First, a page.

Scrolling through Twitter I found this Tweet which I kinda agree with:
Vasiliy Zukanov@vasiliyzukanovThis thread reflects the real state of Android development.
While Kotlin fans are very vocal (even aggressive in some cases), there are LOTS of Android developers who still prefer to use Java and don't understand what's all the fuss about.
reddit.com/r/androiddev/c…19:59 PM - 13 May 2019
I went on to check out the Reddit Post spoken of.
Here is my take on what I saw.
In the Android community, there is this constant battle of Java and Kotlin which, in my opinion, is very unnecessary.
I use both Java and Kotlin and can say that Kotlin is a wonderful language.
But here is the issue, to uplift a language, you do not need to talk down on another. If a tool is solid and stands the test of time, people would adopt it.
Another mistake I see is when people compare Kotlin's current features with Java's past issues.
What do I mean by that?
When people compare Kotlin with Java they, sometimes unknowingly, are comparing Kotlin with Java 7.
In case you are not aware, the latest Java version is Java 12.
The Java used on Android is mainly Java 7 and a little of Java 8. Java 8 features are now being added to Android for developers to make use of.
If you are familiar with Android development you would know that in order to use Java Streams, which was a feature in Java 8 (2014), you would need to be on API level 24 or higher to use it on Android.
For clarity sake, API level 24 is Android Nougat.
Another Java 8 feature (which you can now access on Android) is CompletableFutures which could replace all the lines of your AsyncTask Class with just a few lines of code.
If you have noticed, I haven't spoken of the current Java 12 features. It is possible to see Java 12 code and mistakenly think it is Kotlin, that's how much Java has improved.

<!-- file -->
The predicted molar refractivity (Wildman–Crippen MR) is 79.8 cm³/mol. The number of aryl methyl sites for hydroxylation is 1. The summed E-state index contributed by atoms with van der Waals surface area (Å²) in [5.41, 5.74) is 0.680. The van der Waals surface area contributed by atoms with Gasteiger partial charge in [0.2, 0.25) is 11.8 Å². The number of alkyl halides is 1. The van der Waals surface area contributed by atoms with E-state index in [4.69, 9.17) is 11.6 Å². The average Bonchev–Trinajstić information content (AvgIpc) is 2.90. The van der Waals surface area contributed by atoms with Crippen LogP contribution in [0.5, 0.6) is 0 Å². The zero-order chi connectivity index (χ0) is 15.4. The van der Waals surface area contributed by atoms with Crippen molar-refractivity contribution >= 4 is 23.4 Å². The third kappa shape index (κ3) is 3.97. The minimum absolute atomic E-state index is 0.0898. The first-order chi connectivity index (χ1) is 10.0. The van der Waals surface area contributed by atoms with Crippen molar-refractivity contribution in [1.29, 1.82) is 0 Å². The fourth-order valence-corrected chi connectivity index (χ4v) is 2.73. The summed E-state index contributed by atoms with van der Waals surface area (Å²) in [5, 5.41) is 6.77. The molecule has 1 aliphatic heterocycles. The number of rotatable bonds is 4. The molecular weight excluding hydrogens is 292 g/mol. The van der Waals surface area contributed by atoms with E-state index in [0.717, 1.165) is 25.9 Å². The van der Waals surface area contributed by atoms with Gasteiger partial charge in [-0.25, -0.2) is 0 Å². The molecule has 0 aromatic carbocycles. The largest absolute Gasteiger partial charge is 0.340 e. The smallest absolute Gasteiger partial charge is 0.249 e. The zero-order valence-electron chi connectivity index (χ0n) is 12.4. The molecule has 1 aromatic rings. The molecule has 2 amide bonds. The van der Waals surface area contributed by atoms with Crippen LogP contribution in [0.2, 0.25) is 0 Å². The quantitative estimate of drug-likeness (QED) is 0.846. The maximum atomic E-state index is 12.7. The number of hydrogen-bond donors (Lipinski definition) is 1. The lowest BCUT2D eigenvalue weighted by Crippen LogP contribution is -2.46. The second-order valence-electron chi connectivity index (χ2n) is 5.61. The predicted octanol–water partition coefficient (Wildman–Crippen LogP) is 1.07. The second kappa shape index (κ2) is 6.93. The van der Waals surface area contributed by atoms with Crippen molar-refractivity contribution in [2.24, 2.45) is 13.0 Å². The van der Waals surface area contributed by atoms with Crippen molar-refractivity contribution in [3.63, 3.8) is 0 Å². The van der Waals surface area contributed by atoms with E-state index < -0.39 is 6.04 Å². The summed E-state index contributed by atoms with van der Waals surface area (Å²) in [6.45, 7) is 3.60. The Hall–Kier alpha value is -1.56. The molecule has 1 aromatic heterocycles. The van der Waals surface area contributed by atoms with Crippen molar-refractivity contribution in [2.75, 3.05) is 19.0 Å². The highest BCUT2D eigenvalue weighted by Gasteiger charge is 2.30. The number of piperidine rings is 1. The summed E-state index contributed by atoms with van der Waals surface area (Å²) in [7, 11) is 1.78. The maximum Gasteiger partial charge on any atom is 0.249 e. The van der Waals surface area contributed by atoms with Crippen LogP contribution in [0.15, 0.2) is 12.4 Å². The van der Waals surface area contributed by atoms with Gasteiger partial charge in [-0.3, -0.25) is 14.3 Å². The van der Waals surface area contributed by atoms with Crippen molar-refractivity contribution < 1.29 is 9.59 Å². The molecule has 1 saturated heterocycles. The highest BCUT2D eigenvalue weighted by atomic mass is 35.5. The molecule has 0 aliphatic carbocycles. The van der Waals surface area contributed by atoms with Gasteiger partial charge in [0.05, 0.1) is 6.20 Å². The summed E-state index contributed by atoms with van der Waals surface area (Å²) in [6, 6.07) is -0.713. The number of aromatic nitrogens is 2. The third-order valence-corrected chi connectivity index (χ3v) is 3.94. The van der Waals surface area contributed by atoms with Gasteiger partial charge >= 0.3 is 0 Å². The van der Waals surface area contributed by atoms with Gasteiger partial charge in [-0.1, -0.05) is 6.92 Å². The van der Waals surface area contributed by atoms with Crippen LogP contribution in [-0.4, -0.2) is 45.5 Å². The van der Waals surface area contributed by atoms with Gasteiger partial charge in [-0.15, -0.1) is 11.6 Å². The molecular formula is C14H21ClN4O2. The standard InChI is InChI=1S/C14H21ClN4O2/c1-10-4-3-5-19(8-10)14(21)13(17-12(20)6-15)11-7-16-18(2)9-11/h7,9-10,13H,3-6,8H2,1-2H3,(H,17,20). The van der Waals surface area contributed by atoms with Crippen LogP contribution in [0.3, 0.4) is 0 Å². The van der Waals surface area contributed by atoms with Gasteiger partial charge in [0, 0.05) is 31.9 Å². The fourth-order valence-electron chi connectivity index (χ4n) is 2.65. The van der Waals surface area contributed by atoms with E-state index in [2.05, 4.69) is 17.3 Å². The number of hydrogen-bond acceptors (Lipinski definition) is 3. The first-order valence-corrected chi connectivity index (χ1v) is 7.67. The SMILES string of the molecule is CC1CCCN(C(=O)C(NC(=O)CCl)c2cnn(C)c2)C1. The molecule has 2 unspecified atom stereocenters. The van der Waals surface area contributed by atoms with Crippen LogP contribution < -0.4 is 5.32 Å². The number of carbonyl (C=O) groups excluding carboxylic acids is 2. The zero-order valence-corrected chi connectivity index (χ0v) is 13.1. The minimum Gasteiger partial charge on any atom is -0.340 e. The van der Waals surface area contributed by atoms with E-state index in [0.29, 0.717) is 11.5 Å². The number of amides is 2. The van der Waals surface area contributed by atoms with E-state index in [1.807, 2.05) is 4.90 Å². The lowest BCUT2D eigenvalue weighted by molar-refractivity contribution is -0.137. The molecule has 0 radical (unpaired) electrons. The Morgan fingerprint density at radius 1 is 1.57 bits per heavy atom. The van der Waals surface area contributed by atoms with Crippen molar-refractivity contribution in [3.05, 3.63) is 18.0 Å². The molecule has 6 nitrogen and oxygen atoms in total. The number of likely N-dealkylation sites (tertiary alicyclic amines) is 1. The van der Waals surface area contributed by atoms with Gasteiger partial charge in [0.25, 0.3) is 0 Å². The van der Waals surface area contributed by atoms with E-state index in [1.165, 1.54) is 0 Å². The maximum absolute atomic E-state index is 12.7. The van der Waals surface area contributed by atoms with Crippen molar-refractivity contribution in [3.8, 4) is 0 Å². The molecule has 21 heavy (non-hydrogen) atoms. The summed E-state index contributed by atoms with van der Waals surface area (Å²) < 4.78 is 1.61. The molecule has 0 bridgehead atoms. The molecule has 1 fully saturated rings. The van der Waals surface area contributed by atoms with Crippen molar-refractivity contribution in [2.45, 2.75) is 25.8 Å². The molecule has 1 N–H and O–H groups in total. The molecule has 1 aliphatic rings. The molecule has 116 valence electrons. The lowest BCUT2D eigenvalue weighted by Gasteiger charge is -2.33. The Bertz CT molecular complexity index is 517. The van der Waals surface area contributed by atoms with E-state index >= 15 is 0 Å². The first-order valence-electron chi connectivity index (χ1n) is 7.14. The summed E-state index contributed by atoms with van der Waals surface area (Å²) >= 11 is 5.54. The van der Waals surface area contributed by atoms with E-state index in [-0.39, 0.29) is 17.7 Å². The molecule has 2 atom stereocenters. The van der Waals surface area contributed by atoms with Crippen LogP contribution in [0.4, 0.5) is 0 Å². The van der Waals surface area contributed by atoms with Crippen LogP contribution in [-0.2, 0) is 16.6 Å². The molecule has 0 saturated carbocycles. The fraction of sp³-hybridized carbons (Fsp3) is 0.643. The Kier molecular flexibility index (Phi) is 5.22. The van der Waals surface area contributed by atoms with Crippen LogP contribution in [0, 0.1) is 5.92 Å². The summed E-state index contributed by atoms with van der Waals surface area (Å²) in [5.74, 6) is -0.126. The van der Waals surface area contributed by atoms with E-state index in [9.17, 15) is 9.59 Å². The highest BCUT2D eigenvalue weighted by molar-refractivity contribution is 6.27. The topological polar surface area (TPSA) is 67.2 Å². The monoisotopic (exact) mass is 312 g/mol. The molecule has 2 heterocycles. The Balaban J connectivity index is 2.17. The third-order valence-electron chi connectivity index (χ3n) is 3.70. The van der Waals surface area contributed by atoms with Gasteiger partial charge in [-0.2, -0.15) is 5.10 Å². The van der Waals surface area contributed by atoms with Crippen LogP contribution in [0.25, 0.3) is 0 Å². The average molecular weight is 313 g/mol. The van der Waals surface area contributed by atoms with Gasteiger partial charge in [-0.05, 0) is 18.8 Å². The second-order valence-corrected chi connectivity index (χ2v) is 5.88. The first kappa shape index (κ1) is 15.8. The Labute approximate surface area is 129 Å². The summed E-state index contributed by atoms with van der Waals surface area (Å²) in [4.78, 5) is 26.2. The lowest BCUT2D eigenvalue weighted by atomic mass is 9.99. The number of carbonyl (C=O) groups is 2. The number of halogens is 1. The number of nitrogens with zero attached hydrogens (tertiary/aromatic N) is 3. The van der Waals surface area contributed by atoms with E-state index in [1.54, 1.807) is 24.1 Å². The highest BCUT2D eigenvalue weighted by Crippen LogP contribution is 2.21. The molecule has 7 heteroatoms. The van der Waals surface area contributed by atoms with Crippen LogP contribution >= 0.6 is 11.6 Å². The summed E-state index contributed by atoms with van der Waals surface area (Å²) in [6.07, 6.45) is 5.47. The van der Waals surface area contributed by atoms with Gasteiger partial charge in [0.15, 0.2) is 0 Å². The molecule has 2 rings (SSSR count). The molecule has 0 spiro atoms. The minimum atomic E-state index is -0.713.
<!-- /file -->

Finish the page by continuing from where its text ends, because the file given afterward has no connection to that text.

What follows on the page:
I am also a Kotlin fan. If you would like to know more about Kotlin check out the Kotlin in Action ebook.
But being a fan of one language shouldn’t make you an enemy of another.
The common arguments I hear are readability and productivity. If you want to read a great article on why Kotlin does not instantly mean readability and productivity read this article.
Adopting Kotlin does not guarantee you would have happier developers, fewer bugs and skyrocketing profit. In the end, the users/clients might not even know or care about what an If Statement means.
If you are using Java on Android, Awesome!
Also check out RxJava for Android Developers.
If you are using Kotlin, keep it up!
If you wrote the app using C++ and it works fine as expected, great!
If you wrote it using React native, wonderful!
If you wrote it with Flutter, marvellous!
We like shiny new tools. We should also focus on getting the job done and maintainable.
Shorter lines of code (especially when not significant) do not guarantee the project would be delivered faster. Readability is subjective and any statistics on productivity should be based on facts.